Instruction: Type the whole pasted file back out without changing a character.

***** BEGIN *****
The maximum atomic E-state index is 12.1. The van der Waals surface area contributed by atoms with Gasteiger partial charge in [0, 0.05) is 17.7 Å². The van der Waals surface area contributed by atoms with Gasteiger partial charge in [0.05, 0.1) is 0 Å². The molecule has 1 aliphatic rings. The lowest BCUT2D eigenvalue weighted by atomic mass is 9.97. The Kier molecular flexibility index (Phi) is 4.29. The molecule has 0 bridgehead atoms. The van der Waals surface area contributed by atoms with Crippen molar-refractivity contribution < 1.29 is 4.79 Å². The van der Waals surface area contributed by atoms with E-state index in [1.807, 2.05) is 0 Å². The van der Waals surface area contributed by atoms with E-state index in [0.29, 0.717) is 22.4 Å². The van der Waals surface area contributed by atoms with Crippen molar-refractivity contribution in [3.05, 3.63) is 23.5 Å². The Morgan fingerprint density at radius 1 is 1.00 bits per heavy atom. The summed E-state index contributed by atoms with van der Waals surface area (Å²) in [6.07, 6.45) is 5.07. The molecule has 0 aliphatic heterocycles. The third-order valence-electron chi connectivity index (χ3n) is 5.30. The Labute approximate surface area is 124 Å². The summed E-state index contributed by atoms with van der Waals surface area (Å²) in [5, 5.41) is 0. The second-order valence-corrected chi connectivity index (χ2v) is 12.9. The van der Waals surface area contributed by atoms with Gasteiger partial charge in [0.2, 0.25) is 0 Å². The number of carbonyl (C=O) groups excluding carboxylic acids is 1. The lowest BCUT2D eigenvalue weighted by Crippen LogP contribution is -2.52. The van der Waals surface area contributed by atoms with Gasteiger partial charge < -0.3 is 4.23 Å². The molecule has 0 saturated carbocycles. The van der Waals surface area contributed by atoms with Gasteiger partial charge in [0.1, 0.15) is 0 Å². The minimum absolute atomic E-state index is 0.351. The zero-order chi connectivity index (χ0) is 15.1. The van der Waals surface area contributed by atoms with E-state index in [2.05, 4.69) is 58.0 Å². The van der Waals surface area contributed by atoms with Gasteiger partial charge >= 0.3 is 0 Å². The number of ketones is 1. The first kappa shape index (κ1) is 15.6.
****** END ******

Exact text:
The maximum atomic E-state index is 12.1. The van der Waals surface area contributed by atoms with Gasteiger partial charge in [0, 0.05) is 17.7 Å². The van der Waals surface area contributed by atoms with Gasteiger partial charge in [0.05, 0.1) is 0 Å². The molecule has 1 aliphatic rings. The lowest BCUT2D eigenvalue weighted by atomic mass is 9.97. The Kier molecular flexibility index (Phi) is 4.29. The molecule has 0 bridgehead atoms. The van der Waals surface area contributed by atoms with Crippen molar-refractivity contribution < 1.29 is 4.79 Å². The van der Waals surface area contributed by atoms with E-state index in [1.807, 2.05) is 0 Å². The van der Waals surface area contributed by atoms with E-state index in [0.29, 0.717) is 22.4 Å². The van der Waals surface area contributed by atoms with Crippen molar-refractivity contribution in [3.05, 3.63) is 23.5 Å². The Morgan fingerprint density at radius 1 is 1.00 bits per heavy atom. The summed E-state index contributed by atoms with van der Waals surface area (Å²) in [6.07, 6.45) is 5.07. The molecule has 0 aliphatic heterocycles. The third-order valence-electron chi connectivity index (χ3n) is 5.30. The Labute approximate surface area is 124 Å². The summed E-state index contributed by atoms with van der Waals surface area (Å²) in [5, 5.41) is 0. The second-order valence-corrected chi connectivity index (χ2v) is 12.9. The van der Waals surface area contributed by atoms with Gasteiger partial charge in [0.2, 0.25) is 0 Å². The number of carbonyl (C=O) groups excluding carboxylic acids is 1. The lowest BCUT2D eigenvalue weighted by Crippen LogP contribution is -2.52. The van der Waals surface area contributed by atoms with Gasteiger partial charge < -0.3 is 4.23 Å². The molecule has 0 saturated carbocycles. The van der Waals surface area contributed by atoms with Gasteiger partial charge in [0.1, 0.15) is 0 Å². The minimum absolute atomic E-state index is 0.351. The zero-order chi connectivity index (χ0) is 15.1. The van der Waals surface area contributed by atoms with E-state index in [2.05, 4.69) is 58.0 Å². The van der Waals surface area contributed by atoms with Gasteiger partial charge >= 0.3 is 0 Å². The number of ketones is 1. The first kappa shape index (κ1) is 15.6.